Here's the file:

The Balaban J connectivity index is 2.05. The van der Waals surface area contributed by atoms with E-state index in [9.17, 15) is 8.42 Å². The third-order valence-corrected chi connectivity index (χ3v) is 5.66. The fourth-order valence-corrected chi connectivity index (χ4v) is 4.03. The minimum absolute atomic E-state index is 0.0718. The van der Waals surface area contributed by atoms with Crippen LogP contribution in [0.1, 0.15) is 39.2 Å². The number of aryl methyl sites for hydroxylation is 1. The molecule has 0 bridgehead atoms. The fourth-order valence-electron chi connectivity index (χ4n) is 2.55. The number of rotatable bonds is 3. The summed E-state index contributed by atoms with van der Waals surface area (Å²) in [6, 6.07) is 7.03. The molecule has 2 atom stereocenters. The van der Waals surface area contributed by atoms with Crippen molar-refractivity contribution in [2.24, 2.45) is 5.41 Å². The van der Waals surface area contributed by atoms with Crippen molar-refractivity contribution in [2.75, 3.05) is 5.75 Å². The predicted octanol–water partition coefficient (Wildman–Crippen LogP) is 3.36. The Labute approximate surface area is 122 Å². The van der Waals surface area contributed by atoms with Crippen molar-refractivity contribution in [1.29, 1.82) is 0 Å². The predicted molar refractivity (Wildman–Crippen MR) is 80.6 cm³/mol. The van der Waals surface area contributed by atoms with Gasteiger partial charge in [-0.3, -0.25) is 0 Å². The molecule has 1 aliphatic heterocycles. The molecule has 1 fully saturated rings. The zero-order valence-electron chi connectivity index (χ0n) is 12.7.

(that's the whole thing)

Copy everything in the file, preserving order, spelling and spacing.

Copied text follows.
The Balaban J connectivity index is 2.05. The van der Waals surface area contributed by atoms with E-state index in [9.17, 15) is 8.42 Å². The third-order valence-corrected chi connectivity index (χ3v) is 5.66. The fourth-order valence-corrected chi connectivity index (χ4v) is 4.03. The minimum absolute atomic E-state index is 0.0718. The van der Waals surface area contributed by atoms with Crippen LogP contribution in [0.1, 0.15) is 39.2 Å². The number of aryl methyl sites for hydroxylation is 1. The molecule has 0 bridgehead atoms. The fourth-order valence-electron chi connectivity index (χ4n) is 2.55. The number of rotatable bonds is 3. The summed E-state index contributed by atoms with van der Waals surface area (Å²) in [6, 6.07) is 7.03. The molecule has 2 atom stereocenters. The van der Waals surface area contributed by atoms with Crippen molar-refractivity contribution in [2.24, 2.45) is 5.41 Å². The van der Waals surface area contributed by atoms with Crippen molar-refractivity contribution in [2.75, 3.05) is 5.75 Å². The predicted octanol–water partition coefficient (Wildman–Crippen LogP) is 3.36. The Labute approximate surface area is 122 Å². The van der Waals surface area contributed by atoms with Crippen molar-refractivity contribution in [1.29, 1.82) is 0 Å². The predicted molar refractivity (Wildman–Crippen MR) is 80.6 cm³/mol. The van der Waals surface area contributed by atoms with Gasteiger partial charge in [-0.3, -0.25) is 0 Å². The molecule has 1 aliphatic heterocycles. The molecule has 1 fully saturated rings. The zero-order valence-electron chi connectivity index (χ0n) is 12.7.